The Top 25 Under 25 is a collaboration by members of the RawCharge writing staff. Four writers, plus a special guest, ranked players under the age of 25 as of September 1, 2017 in the Tampa Bay Lightning organization. Each participant used their own metric of current ability and production against future projection to rank each player. Now, we’ll count down each of the 25 players ranked, plus Honorable Mentions.
When the Tampa Bay Lightning drafted Cal Foote 14th overall in the 2017 NHL Entry draft, there were some that felt is was a stretch. He wasn’t talked about as one of the three of four best defenders in the draft, and he became a prospect that many fans fell out of love with as the season went on.
Cal Foote is a big, strong, right-shooting defender that skates well and is the prototype of an NHLer. The son of two-time Stanley Cup Champion Adam Foote, Cal plays a game very similar to his father’s, but he’s probably got a little more offensive up side.
Foote is a guy that plays a very strong, very consistent two-way game. His hockey sense is outstanding, and his ability to read a play quicker than most, which leads to outstanding passing ability. Foote is great at finding his teammates on the breakout and is able to provide high-end playmaking skills from the blue line in the offensive zone. He’ll never score all that often, but he has the skill set to be the setup guy leading a top powerplay unit.
Hockey is all Cal Foote knows. His younger brother (and teammate) Nolan have grown up having NHLers to learn from their whole lives. Aside from learning from their father’s long career, the Footes had Avalanche forward Matt Duchene living with the family as he was developing in the Colorado minor hockey leagues. Watching Duchene develop as a rookie living in their house can do nothing but help Foote gain perspective on what it takes to be a young NHLer.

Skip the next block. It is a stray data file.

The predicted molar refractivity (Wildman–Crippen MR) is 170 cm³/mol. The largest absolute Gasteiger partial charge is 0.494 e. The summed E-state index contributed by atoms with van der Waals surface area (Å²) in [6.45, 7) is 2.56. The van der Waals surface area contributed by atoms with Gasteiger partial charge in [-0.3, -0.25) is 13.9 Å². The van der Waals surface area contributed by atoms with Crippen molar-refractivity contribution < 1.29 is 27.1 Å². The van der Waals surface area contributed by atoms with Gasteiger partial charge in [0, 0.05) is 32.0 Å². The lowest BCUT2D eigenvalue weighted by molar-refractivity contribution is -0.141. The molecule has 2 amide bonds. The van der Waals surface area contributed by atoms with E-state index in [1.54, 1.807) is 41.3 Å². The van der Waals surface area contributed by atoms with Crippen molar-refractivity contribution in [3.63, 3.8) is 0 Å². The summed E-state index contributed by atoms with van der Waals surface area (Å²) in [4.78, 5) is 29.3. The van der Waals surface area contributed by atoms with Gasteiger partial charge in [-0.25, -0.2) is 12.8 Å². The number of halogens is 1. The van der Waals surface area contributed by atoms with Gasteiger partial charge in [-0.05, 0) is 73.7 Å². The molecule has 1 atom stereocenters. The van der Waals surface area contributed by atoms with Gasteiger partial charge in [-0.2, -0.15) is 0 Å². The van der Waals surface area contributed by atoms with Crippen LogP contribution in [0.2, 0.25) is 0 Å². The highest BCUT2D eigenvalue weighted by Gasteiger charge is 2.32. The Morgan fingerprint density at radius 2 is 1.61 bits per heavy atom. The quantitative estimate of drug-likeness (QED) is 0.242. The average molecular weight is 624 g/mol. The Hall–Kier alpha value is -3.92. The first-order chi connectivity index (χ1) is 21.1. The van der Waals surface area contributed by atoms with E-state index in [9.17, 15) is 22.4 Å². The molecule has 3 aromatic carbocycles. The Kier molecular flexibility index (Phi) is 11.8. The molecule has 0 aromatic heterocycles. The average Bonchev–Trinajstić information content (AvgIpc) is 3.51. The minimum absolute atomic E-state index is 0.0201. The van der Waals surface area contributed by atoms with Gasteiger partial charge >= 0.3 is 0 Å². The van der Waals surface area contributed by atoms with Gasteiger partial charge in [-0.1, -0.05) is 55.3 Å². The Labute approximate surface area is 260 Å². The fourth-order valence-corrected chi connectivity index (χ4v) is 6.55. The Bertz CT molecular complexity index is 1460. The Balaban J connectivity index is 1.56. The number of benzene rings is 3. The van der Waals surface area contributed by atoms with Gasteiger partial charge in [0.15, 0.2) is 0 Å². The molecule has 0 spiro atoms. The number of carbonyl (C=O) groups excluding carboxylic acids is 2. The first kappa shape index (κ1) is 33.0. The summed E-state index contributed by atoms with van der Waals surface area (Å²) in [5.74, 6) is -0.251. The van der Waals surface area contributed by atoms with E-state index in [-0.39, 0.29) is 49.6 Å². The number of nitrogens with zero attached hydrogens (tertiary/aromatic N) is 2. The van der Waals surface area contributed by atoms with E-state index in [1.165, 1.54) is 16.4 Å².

Cal Foote was seen as a safe pick by many draft observers - he’s going to play in the NHL, he just might not have the blue-chip upside that you’d expect from someone selected in the top half of the first round. There are a lot of people that think he will top out as a 3rd or fourth defender in the NHL. I disagree with this assertion.
While I do see Foote as having a higher floor than most, I truly think he has the potential to be a top-pairing defender in the NHL for a decade. Some claim Foote had a disappointing season in Kelowna — this is something I really don’t understand. Foote spent the season playing a major role for his Kelowna team, he was the only draft-eligible defender to play for team WHL during the Canada/Russia Series, and he trailed only Conor Timmins in primary assists among draft eligible CHL defenders.
Though some wanted more from him during the regular season, I fell in love with Foote during the WHL playoffs. He was one of Kelowna’s best players and elevated his game to what scouts expected from him all season.
This season is going to be spent in Kelowna working on his accuracy from the point, as well as better utilizing his physical gifts. He’ll look to be a big part of Team Canada at the World Juniors in December and will look to cement himself as one of the best defenders in the CHL during what is likely to be his last junior season.
A year from now, Cal Foote will be working towards the start of his professional hockey career. Most will expect a season or two in the AHL with the Crunch before he is ready for the NHL, but I’m not so sure. Foote is already built like an NHL hockey player. He’s strong, fast, and though he may not show it enough for some people, he can play with a bit of a nasty streak. Depending on roster openings, I wouldn’t be at all surprised to Cal Foote in the Lightning lineup on opening night of the 2018-19 season. At the very least, you’ll see him up in the top-5 to 10 on this list next summer.